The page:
PM isolated in govt on Pakistan

New Delhi: Fresh Wikileaks cables have revealed that US Ambassadors here had told the State department that Prime Minister Manmohan Singh was "isolated" in his government on talks with Pakistan and that there was a pro-US tilt in Mani Shankar Aiyar`s removal as Petroleum Minister in 2006.

A cable sent by current Ambassador Timothy Roemer in August 2009 after a meeting with the then National Security Adviser (NSA) M K Narayanan says that "on Pakistan, Narayanan readily conceded a differing policy vision with his boss".

Narayanan had noted that he did not share Singh`s "great belief" in talks and negotiations with Pakistan and "suggested that the PM was isolated within his own government in this view".

The then NSA, says the Ambassador, himself was not a great believer in Pakistan.

"After the Prime Minister spoke in speeches of India`s shared destiny with Pakistan, he (Narayanan) told the PM you have a shared destiny, we don`t," the envoy says.

Then Roemer adds his own comments to say that Narayanan made the comments with some joviality and was totally complimentary of the PM throughout the discussion.

He made a point of commending PM`s intellect, economic prowess among the G-20 leaders and self-effacing manner as an accidental politician and former civil servant like him.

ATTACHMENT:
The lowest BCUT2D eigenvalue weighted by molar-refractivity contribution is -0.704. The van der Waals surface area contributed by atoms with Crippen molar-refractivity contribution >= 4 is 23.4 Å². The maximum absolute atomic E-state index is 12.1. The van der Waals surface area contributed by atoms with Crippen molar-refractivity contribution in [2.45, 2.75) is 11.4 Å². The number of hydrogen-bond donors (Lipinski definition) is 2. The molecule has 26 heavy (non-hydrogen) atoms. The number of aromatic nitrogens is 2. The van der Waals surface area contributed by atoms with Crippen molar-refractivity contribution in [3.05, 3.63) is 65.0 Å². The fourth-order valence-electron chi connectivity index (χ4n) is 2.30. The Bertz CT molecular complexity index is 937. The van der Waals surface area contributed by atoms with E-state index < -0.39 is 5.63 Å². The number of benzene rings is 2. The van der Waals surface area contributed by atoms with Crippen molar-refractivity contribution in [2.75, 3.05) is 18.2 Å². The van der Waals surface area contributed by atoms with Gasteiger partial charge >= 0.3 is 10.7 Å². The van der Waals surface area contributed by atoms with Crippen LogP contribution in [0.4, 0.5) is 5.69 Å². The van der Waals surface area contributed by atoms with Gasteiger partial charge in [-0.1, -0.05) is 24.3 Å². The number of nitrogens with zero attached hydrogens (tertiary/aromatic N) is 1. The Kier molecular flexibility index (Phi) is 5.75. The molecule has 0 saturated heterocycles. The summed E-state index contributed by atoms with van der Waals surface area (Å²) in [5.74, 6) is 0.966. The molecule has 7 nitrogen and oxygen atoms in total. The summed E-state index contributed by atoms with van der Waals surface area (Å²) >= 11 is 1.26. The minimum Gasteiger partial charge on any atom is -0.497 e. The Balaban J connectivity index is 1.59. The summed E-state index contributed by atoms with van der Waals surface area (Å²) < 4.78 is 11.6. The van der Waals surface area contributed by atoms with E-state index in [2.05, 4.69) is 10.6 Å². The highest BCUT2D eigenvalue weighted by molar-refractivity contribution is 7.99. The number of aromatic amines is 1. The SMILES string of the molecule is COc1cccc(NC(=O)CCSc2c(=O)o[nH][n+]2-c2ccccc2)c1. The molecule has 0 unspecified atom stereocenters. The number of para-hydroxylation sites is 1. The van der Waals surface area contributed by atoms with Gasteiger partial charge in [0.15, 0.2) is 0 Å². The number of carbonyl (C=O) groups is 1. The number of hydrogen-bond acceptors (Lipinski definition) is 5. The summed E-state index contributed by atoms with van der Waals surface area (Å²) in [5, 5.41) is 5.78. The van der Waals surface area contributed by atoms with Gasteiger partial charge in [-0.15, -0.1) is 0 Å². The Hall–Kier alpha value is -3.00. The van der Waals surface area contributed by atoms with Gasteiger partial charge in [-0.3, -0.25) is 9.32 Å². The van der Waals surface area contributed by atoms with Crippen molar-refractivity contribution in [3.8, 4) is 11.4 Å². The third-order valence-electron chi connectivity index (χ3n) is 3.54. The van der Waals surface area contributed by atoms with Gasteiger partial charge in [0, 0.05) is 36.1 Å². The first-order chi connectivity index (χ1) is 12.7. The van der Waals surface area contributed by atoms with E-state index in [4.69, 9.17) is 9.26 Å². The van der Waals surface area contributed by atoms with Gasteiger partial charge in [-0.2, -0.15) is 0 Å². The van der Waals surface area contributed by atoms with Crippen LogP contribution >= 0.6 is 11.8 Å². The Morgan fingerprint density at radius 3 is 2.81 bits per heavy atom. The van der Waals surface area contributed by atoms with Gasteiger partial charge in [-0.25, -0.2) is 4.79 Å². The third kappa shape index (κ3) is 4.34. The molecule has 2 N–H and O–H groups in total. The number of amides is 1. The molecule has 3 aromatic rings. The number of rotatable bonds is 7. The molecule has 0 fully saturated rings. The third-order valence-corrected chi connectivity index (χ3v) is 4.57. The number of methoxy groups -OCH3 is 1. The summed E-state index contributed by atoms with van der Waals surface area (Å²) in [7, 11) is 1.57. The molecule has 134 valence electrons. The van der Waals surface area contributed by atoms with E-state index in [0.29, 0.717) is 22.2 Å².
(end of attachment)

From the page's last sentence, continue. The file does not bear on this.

The three aspects of Narayanan`s comments that struck the Ambassador as noteworthy were his "rather blunt" assertion that foreign policy is run out of the PMO which lent credence to media chatter about the foreign ministry being marginalised under S M Krishna.

The other aspects were his admission of differences with PM on Pakistan and his intimation that Singh is isolated within his government and his repeated reference to seeking closer ties with his officials.

The Ambassador further notes that although Narayanan`s tough stance on Pakistan was well known, his readiness to distance himself from his boss in an initial courtesy call would suggest that the Prime Minister "is more isolated than we thought within his own inner circle in his effort to `trust but verify` and pursue talks with Pakistan particularly in the wake of the hammering his government took from opposition for the Sharm-al-Sheikh statement with Prime Minister Gilani."

"This certainly confirms the risks and volatility the PM faces in opening up new dialogue with Pakistan, and means increased Government of India sensitivity to perceived pressure from outsiders, particularly the US government, to re-engage with Islamabad," the Ambassador wrote.